Here’s a hot tip for companies wanting to succeed with sustainable solutions: Get into the
habit of involving your customers more. Their knowledge and input may give you just what
you need – or need to avoid.
Co-creation has been a buzz word for years, but a central element often neglected is what
customers get out of it – which eventually also gains the company. Absorbing valuable
knowledge from customers enables these individuals to get (and feel) closer to your brand’s
sustainable features through active involvement and value creation. Positive brand
perceptions and brand loyalty will increase, leaving both you and the customer satisfied. As
an interactive processes of learning together, co-creation can be applied to each stage of the
production process such as product design and delivery. Not only can you learn which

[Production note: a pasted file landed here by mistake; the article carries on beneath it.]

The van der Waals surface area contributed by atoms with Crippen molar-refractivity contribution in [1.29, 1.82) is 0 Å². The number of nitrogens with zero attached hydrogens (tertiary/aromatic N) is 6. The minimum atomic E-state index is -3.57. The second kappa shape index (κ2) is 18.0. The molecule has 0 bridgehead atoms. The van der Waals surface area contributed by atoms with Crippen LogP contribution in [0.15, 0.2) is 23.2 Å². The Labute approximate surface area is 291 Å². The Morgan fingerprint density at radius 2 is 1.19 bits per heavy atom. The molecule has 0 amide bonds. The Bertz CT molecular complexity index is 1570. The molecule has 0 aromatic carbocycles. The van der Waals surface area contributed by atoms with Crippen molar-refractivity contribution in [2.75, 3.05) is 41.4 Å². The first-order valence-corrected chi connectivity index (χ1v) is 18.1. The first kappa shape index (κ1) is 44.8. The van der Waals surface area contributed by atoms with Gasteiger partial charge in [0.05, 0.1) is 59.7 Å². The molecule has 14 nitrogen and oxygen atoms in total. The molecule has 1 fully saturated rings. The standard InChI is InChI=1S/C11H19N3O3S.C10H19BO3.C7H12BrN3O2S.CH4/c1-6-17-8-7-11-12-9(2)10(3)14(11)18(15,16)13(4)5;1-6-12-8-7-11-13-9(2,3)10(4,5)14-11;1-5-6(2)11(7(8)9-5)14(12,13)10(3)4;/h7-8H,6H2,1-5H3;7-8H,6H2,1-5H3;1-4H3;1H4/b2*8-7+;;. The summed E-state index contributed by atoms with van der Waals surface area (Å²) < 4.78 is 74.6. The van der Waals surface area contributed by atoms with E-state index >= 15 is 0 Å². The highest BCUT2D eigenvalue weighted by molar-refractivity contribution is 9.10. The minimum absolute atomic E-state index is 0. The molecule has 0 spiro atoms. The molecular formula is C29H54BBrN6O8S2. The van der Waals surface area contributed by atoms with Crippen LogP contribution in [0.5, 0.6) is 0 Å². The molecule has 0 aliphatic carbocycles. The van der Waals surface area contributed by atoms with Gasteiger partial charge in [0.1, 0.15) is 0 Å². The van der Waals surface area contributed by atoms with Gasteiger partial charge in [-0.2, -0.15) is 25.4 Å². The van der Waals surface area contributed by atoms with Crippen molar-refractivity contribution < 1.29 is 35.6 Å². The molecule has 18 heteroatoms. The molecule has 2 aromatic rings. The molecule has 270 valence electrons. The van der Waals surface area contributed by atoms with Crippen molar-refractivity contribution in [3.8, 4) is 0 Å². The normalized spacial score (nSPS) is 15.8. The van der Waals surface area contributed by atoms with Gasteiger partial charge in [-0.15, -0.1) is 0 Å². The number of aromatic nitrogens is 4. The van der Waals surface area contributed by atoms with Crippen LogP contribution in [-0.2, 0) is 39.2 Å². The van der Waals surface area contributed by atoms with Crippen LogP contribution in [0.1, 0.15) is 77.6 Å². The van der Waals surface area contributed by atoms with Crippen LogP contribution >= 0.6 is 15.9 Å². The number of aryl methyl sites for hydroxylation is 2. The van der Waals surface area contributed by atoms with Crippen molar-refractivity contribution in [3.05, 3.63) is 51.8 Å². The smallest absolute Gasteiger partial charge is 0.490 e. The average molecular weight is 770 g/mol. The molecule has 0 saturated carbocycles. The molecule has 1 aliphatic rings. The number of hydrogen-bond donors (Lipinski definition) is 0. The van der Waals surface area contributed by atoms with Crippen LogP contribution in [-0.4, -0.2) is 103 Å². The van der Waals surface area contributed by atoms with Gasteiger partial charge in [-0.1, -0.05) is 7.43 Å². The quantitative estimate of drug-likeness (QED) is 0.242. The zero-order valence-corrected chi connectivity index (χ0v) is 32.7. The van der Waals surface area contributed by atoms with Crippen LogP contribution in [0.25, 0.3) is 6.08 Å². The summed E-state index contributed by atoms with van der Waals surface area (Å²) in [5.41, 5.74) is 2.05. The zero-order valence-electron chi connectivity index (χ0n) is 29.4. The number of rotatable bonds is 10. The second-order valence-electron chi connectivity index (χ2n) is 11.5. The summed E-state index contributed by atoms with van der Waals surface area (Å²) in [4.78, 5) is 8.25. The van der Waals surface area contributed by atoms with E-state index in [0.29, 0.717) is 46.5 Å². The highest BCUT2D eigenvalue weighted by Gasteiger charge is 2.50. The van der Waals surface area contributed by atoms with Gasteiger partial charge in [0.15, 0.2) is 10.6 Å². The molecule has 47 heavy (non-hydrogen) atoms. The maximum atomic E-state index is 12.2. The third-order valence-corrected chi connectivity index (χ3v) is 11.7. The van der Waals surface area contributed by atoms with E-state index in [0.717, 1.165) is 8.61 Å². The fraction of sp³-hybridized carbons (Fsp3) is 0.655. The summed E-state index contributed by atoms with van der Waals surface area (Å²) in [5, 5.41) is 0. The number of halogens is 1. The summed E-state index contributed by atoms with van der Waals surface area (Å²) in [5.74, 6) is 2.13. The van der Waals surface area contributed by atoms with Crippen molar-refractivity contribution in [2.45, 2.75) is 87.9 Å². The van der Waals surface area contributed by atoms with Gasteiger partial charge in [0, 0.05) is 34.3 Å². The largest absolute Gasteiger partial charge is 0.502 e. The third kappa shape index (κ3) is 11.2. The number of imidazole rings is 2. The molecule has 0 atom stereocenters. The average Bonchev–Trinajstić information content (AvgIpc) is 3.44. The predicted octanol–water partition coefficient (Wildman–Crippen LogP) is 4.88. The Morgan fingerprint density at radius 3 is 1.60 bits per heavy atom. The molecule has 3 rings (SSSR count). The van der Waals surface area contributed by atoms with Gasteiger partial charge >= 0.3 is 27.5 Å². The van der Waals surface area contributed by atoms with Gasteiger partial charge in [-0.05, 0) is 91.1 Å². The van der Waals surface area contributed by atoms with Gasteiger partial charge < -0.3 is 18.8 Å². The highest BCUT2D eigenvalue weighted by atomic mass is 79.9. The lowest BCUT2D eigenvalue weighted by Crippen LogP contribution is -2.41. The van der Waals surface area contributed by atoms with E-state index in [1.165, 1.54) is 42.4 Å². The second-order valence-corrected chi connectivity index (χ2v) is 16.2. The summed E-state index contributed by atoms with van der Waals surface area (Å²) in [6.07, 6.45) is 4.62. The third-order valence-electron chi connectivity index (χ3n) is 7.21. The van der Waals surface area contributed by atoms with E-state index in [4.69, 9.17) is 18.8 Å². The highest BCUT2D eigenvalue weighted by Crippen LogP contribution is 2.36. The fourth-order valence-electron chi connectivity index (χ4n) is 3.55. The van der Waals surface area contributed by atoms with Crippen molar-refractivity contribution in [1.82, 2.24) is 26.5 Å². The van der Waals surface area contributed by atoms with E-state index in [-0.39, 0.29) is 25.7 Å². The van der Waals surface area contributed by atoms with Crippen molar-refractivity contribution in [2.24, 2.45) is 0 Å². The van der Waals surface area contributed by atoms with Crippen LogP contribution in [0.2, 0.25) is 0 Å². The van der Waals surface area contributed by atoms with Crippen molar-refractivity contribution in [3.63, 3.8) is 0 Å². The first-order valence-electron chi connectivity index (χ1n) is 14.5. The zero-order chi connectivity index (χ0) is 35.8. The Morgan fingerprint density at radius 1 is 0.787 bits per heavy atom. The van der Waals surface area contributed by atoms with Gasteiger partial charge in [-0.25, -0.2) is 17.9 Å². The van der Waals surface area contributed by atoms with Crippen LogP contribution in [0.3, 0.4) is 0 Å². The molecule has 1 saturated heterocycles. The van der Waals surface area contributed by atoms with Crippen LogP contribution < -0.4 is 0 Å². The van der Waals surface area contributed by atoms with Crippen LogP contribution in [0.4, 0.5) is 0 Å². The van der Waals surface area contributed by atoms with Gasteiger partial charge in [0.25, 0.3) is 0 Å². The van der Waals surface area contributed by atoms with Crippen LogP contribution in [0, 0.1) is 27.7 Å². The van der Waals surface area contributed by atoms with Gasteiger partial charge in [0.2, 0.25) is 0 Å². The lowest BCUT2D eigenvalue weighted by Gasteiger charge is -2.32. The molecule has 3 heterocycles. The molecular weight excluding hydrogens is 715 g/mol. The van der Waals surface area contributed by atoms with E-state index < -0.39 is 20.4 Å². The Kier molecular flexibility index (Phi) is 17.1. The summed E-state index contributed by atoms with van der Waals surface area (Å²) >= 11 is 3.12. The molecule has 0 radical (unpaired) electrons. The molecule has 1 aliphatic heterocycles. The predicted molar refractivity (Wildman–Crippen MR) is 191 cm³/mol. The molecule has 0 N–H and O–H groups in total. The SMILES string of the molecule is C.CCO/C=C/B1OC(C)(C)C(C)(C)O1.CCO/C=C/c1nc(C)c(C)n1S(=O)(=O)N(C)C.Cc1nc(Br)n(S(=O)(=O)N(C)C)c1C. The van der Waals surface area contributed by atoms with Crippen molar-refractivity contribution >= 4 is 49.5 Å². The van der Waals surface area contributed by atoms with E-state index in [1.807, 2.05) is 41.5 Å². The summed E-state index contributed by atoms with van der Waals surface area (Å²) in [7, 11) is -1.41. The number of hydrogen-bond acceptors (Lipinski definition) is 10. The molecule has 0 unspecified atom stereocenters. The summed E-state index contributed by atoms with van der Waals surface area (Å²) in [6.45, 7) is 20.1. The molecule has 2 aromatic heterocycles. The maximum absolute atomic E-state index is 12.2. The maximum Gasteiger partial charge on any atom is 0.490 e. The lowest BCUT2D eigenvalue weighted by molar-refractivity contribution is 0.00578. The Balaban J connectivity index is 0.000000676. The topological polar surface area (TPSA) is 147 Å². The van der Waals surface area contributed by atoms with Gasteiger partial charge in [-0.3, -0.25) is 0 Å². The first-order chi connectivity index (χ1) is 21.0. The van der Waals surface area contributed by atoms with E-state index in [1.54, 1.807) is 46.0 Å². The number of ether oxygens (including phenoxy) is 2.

aspects to improve, but also what to drop or change.
My lead argument to invest in co-creation is positive effects through a brand community,
where customer participation leads to higher involvement with the brand. This should be an
essential part of any sustainable and circular economy business DNA. It allows customers to
take an active part in the various product processes and to aid the company in delivering the
right solutions. In this way, integrating customers can also aid in discovering emerging trends
and adapting to preferences before entering the market. Learning those lessons now and not
after a launch is sustainable in itself.
A product’s or service’s value has traditionally been left within the company’s internal
domain to define and develop. Yet today’s growing emphasis on consumer engagement and
empowerment, often in the light of new technologies, should be used as an opportunity. If
there is inclusiveness and dialogue, your customers’ input will steer you to more long term
success. After all, isn’t that what sustainability is all about? Involving customers is therefore
in line with a more intentional circular economy model, where all parties rely upon
collaboration and innovation. As a key note speaker said during a Norwegian Circular
Economy seminar in March: “you simply cannot go circular without involving them”.